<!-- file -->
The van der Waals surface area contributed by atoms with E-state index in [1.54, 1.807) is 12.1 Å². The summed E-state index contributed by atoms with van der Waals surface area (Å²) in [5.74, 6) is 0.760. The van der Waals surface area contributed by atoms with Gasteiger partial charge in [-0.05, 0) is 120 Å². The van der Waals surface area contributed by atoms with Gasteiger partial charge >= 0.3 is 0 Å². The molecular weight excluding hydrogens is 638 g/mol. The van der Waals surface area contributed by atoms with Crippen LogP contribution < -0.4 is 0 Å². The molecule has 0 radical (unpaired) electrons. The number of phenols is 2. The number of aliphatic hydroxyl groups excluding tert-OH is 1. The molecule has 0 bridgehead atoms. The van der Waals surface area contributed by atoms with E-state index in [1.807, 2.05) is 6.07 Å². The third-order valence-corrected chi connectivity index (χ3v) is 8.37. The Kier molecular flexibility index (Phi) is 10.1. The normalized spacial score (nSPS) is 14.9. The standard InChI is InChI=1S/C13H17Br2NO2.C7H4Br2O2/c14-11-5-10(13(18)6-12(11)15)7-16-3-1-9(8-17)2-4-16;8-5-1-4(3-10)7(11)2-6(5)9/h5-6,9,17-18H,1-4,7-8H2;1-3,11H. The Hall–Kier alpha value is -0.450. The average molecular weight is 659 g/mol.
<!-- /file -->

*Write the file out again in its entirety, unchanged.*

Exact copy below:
The van der Waals surface area contributed by atoms with E-state index in [1.54, 1.807) is 12.1 Å². The summed E-state index contributed by atoms with van der Waals surface area (Å²) in [5.74, 6) is 0.760. The van der Waals surface area contributed by atoms with Gasteiger partial charge in [-0.05, 0) is 120 Å². The van der Waals surface area contributed by atoms with Gasteiger partial charge >= 0.3 is 0 Å². The molecular weight excluding hydrogens is 638 g/mol. The van der Waals surface area contributed by atoms with Crippen LogP contribution < -0.4 is 0 Å². The molecule has 0 radical (unpaired) electrons. The number of phenols is 2. The number of aliphatic hydroxyl groups excluding tert-OH is 1. The molecule has 0 bridgehead atoms. The van der Waals surface area contributed by atoms with E-state index in [1.807, 2.05) is 6.07 Å². The third-order valence-corrected chi connectivity index (χ3v) is 8.37. The Kier molecular flexibility index (Phi) is 10.1. The normalized spacial score (nSPS) is 14.9. The standard InChI is InChI=1S/C13H17Br2NO2.C7H4Br2O2/c14-11-5-10(13(18)6-12(11)15)7-16-3-1-9(8-17)2-4-16;8-5-1-4(3-10)7(11)2-6(5)9/h5-6,9,17-18H,1-4,7-8H2;1-3,11H. The Hall–Kier alpha value is -0.450. The average molecular weight is 659 g/mol.